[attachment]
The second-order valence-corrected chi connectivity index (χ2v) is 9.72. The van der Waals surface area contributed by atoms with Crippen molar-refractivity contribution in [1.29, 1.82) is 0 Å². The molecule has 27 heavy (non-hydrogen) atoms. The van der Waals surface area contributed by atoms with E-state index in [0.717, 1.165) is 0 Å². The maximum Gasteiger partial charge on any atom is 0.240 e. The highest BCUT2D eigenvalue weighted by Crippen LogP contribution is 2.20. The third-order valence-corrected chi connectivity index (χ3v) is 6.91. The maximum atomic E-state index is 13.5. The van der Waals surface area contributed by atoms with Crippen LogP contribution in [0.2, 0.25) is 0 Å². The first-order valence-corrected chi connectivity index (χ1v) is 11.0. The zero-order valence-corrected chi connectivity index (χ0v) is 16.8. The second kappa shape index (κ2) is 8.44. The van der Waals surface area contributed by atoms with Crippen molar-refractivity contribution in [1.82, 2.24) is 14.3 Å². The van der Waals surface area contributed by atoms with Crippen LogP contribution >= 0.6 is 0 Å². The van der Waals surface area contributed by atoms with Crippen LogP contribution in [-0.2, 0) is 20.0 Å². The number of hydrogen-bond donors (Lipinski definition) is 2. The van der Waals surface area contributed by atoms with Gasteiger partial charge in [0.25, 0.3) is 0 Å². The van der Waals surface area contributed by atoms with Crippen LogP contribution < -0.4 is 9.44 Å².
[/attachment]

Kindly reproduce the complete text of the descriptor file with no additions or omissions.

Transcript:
The second-order valence-corrected chi connectivity index (χ2v) is 9.72. The van der Waals surface area contributed by atoms with Crippen molar-refractivity contribution in [1.29, 1.82) is 0 Å². The molecule has 27 heavy (non-hydrogen) atoms. The van der Waals surface area contributed by atoms with E-state index in [0.717, 1.165) is 0 Å². The maximum Gasteiger partial charge on any atom is 0.240 e. The highest BCUT2D eigenvalue weighted by Crippen LogP contribution is 2.20. The third-order valence-corrected chi connectivity index (χ3v) is 6.91. The maximum atomic E-state index is 13.5. The van der Waals surface area contributed by atoms with Crippen LogP contribution in [0.2, 0.25) is 0 Å². The first-order valence-corrected chi connectivity index (χ1v) is 11.0. The zero-order valence-corrected chi connectivity index (χ0v) is 16.8. The second kappa shape index (κ2) is 8.44. The van der Waals surface area contributed by atoms with Crippen molar-refractivity contribution in [1.82, 2.24) is 14.3 Å². The van der Waals surface area contributed by atoms with Crippen LogP contribution >= 0.6 is 0 Å². The van der Waals surface area contributed by atoms with Crippen LogP contribution in [-0.2, 0) is 20.0 Å². The number of hydrogen-bond donors (Lipinski definition) is 2. The van der Waals surface area contributed by atoms with Gasteiger partial charge in [0.25, 0.3) is 0 Å². The van der Waals surface area contributed by atoms with Crippen LogP contribution < -0.4 is 9.44 Å².